Hi!

You might remember me from such posts as Kerbie Goes Bananas, and SetSPN improvements for Windows 2008. Or something.

I'm here with a public service announcement! Excitement!

It's been long enough since Windows 2008 (and the downlevel release of SetSPN) that I feel comfortable respectfully asking you to please:

Search and Replace SetSPN -A with SetSPN -S.

In your organization, if you ever happen to run across a document that describes a procedure that looks anything like this:

SetSPN -A http/yourwebfarm DOMAIN\YourFarmAccount

Please:

  •  mail the author, or
  •  file a bug against the content, or
  •  use the Community Content feature if it's somewhere on Technet, or
  •  mail anyone and everyone responsible for upkeep or implementation of that document

to change the SETSPN -A command to a SETSPN -S.

You may need to include a foreword describing where to get the 2008 version of SetSPN (I think I may have just spoiled it for you) if you're still strongly a 2003/XP shop, with no newer SetSPN-toting OSs available.

Why the change?

Because it'll hurt you less in the long run.

The original release of SetSPN was strongly account-centric. Given a Windows account, it would let you:

  • Add an SPN to that account
  • Remove an SPN from that account
  • List the SPNs associated with that account

Unfortunately, this makes it very easy to add the same SPN to multiple accounts - creating a duplicate SPN. This is a very bad thing.

The same SPN can't easily be added more than once to the same user account, but the original tool does nothing to prevent the same SPN being added to multiple user accounts - and unfortunately, that's exactly the situation you're trying to avoid.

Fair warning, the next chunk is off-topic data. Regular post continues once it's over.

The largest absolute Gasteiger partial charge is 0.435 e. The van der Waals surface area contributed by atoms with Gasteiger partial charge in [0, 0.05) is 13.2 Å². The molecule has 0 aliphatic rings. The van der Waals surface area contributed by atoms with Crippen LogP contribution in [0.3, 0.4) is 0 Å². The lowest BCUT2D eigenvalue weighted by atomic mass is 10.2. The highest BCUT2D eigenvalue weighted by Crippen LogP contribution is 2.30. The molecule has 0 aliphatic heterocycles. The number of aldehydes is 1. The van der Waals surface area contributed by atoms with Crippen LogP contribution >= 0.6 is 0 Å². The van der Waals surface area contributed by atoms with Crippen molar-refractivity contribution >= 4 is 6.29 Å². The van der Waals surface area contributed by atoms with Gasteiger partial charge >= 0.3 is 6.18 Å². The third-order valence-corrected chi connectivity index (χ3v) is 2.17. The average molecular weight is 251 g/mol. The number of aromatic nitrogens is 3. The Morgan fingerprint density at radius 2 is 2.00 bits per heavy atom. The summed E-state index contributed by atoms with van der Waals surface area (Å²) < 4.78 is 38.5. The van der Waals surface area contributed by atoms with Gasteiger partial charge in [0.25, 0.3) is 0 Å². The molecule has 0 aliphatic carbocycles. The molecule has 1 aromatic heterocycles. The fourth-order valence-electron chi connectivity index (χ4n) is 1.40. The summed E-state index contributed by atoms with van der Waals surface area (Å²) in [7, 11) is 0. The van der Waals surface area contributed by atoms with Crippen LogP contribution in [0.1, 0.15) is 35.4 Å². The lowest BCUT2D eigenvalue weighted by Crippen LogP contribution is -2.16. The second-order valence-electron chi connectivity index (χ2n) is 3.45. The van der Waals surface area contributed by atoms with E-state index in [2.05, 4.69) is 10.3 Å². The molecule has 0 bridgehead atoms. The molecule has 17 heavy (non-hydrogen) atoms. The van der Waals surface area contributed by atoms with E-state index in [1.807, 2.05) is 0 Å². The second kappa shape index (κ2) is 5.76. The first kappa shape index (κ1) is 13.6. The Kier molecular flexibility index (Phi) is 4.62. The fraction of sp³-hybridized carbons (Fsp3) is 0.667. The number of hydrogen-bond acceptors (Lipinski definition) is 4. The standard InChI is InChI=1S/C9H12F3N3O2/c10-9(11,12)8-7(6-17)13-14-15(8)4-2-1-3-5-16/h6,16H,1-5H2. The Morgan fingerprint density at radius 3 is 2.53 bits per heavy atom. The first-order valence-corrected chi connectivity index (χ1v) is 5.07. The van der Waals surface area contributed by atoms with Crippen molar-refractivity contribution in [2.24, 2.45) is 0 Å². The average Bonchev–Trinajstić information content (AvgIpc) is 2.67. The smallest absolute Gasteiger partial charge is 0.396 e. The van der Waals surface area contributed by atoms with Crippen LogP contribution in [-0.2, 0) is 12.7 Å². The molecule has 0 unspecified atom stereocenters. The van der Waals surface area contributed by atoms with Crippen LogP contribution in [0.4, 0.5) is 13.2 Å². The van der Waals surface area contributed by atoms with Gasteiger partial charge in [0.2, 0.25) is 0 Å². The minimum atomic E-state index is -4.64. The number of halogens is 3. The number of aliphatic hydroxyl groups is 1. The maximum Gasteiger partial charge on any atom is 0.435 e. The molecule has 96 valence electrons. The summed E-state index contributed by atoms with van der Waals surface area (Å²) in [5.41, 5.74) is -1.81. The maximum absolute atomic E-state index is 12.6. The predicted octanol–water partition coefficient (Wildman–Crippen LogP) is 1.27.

BAD EXAMPLES BAD BAD DO NOT USE BAD

Any of

  • SETSPN -A http/farm DOMAIN\FarmUser
  • SETSPN -A http/farm DOMAIN\FarmComputer$

or

  • SETSPN -A http/farm DOMAIN\FarmComputer1$
  • SETSPN -A http/farm DOMAIN\FarmComputer2$

or

  • SETSPN -A http/farm ANYTHING followed by
  • SETSPN -A http/farm ANYTHING_ELSE

breaks kerberos for http://farm.

To restate the rule: One SPN can be associated with precisely one account.

So please, use SetSPN -S

And that's exactly what SETSPN -S is designed to prevent. SETSPN -S performs a quick check for duplicates before adding an SPN - which is the best possible time at which to catch the problem. So yay-the-Windows-2008-AD-team.

Duplicates! Gotta Catch 'Em All 2011 Edition

If you suspect you have duplicate SPNs in your environment, well, why just suspect? Run

  • SETSPN -X

To be told explicitly what duplicates you have kicking around in AD (there are forestwide switches you can use too). Yep, that used to be a nasty LDIFDE export with an LDAP filter expression; much simpler now!